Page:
December 18, 2000
Elizabeth Farnsworth reports on President-elect George W. Bush's first day in Washington.
JIM LEHRER: The President-elect goes to the Capitol. Elizabeth Farnsworth reports.
ELIZABETH FARNSWORTH: This morning at the Sam Rayburn House Office Building on Capitol Hill, President-elect George W. Bush was given an official welcome by congressional leaders of both parties. Speaker of the House Dennis Hastert emphasized bipartisanship in his remarks.
REP. DENNIS HASTERT: You know, I think it's quite appropriate we're in the Rayburn Room, named after another Texan a couple of decades ago that was able to really get a lot of things done for the American people, and much of it on a bipartisan basis. So I think that's a good start.
ELIZABETH FARNSWORTH: President-elect Bush and the four congressional leaders met for two hours.
PRESIDENT-ELECT GEORGE W. BUSH: I told all four that I felt like this election happened for a reason; that it pointed out-- the Delay in the outcome should make it clear to all of us-- that we can come together to heal whatever wounds may exist, whatever residuals there may be. And I really look forward to the opportunity. I hope they've got my sense of optimism about the possible, and enthusiasm about the job. I told all four that there are going to be some times where we don't agree with each other, but that's okay. If this were a dictatorship, it would be a heck of a lot easier... ( Chuckles ) ( laughter ) ...just so long as I'm the dictator. ( Laughter )
ELIZABETH FARNSWORTH: Afterwards, all four congressional leaders said they believed that today's meeting was a good start.
SEN. TRENT LOTT: This is a time for a new beginning, a new atmosphere, a new tone. I believe we have a leader in George W. Bush that will provide direction toward a more cooperative atmosphere. We also, in the Congress, are talking and communicating more than perhaps we have some time in the past. Senator Daschle and I have been having regular meetings. We are committed to working together on an aggressive schedule to consider his nominations for confirmation. I think that'll be an important part of getting off to a good start.
SEN. TOM DASCHLE: It's an opportunity for us to wipe the slate clean, to begin anew, with a recognition that we have many, many challenges ahead, and that as we face those challenges, the only real choice for us is to recognize that bipartisanship isn't an option-- it's a requirement.
ELIZABETH FARNSWORTH: Later at the press conference, reporters asked House Minority Leader Dick Gephardt whether he still questioned the legitimacy of Bush's narrow victory over Vice President Gore.
REPORTER: Mr. Gephardt, three times yesterday you refused to call Mr. Bush a legitimate President. I have two questions: Why, and secondly, why should the American people believe that you will work with this man when you question his legitimacy -- and perhaps the President-elect would like to comment on your answers.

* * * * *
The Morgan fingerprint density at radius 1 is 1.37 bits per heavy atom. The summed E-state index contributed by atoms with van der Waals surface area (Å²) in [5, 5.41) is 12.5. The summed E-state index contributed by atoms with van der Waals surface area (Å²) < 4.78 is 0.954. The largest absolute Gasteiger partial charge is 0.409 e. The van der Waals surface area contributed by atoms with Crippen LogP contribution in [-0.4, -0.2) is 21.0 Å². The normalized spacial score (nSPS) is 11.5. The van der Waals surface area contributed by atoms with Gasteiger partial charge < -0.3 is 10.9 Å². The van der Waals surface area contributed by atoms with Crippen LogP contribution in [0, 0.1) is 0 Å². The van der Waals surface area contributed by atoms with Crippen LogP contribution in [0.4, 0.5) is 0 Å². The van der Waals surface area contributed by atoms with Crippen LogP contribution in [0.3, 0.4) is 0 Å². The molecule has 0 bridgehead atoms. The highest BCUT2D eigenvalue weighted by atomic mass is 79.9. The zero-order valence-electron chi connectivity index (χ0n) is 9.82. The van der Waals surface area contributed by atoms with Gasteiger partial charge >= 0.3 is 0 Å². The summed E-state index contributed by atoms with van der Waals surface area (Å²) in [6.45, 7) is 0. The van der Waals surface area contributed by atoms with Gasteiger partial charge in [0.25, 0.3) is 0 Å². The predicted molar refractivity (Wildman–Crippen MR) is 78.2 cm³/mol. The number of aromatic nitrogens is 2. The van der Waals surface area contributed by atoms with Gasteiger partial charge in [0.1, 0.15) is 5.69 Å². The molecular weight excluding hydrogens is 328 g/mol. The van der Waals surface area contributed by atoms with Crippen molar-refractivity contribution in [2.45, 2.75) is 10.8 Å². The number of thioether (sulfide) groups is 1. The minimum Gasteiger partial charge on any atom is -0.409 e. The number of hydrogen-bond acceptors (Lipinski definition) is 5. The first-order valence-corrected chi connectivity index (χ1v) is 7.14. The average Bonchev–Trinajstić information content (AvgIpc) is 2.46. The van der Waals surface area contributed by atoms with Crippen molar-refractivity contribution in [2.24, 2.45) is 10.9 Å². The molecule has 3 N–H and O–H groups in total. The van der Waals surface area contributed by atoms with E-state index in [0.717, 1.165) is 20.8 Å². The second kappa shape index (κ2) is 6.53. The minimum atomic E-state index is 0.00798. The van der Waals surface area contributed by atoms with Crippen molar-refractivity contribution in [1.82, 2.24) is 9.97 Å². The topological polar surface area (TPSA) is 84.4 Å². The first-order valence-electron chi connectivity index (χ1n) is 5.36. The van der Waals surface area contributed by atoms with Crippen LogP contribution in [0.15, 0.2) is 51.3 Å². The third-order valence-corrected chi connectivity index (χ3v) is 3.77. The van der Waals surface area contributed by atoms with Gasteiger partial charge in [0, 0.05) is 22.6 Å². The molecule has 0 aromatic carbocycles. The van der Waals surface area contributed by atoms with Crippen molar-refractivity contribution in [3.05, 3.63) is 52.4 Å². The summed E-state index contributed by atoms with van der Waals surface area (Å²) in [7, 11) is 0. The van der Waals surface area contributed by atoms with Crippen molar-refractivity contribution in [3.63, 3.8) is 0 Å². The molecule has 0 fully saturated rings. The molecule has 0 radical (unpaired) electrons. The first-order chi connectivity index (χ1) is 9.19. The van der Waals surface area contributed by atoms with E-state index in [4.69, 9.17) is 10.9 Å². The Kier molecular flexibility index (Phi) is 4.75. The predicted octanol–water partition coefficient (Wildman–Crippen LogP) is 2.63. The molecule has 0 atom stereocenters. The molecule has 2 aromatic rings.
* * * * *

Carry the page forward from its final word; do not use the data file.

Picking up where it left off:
PRESIDENT-ELECT GEORGE W. BUSH: "Yes" is my answer.
REP. RICHARD GEPHARDT: Well, a little later today, I believe-- and maybe it's already happened-- the electors are going to elect George W. Bush to be the next President of the United States. And I believe on January 20th, not too many steps from here, he's going to be sworn in as the next President of the United States. I don't know how you can get more legitimate than that.
ELIZABETH FARNSWORTH: The President-elect was asked whether the centerpiece of his legislative - the $1.3 trillion tax cut -- could garner enough support in Congress.
PRESIDENT-ELECT GEORGE W. BUSH: You see, one of the dreams that we all share-- and I'm confident Democrats share the same dream that Republicans do-- that we want the middle class accessible to all, and yet the tax code makes it awfully difficult for some. And so I spent a lot of time talking about that on the campaign trail, because I believe it, not because I was trying to position myself against another candidate. Secondly, I talked about marginal rate reduction to serve as an insurance policy against a potential economic downturn. I was saying that a year ago. The potential economic downturn is... is perhaps more real today than it was a year ago, and I look forward to working... making my case to both the leaders on the Republican side and Democrat side that marginal rate reductions will help spur economic activity and economic growth. I think the case is even more solid today than it was a year ago when I started campaigning on the issue, so it's not only my views relate to the economy as well as the fairness in the code.
SPOKESMAN: Are you prepared to say today that there is no room for compromise on the size and the scope of your tax cut plan?
PRESIDENT-ELECT GEORGE W. BUSH: I believe the reason I stand here is because I took clear and strong positions on important issues such as tax relief, or Medicare reform, or Social Security reform, or education reform, and I look forward to working with the members to get it done, with one thing in mind: What's best for the country. What is best for the country? And that's the question that I'm going to ask. And the good news is, after my meeting with the four members up here, they asked the same question, and it's a darn good place to start. Thank you all very much.
ELIZABETH FARNSWORTH: George W. Bush is scheduled to meet with President Clinton and Vice President Gore tomorrow.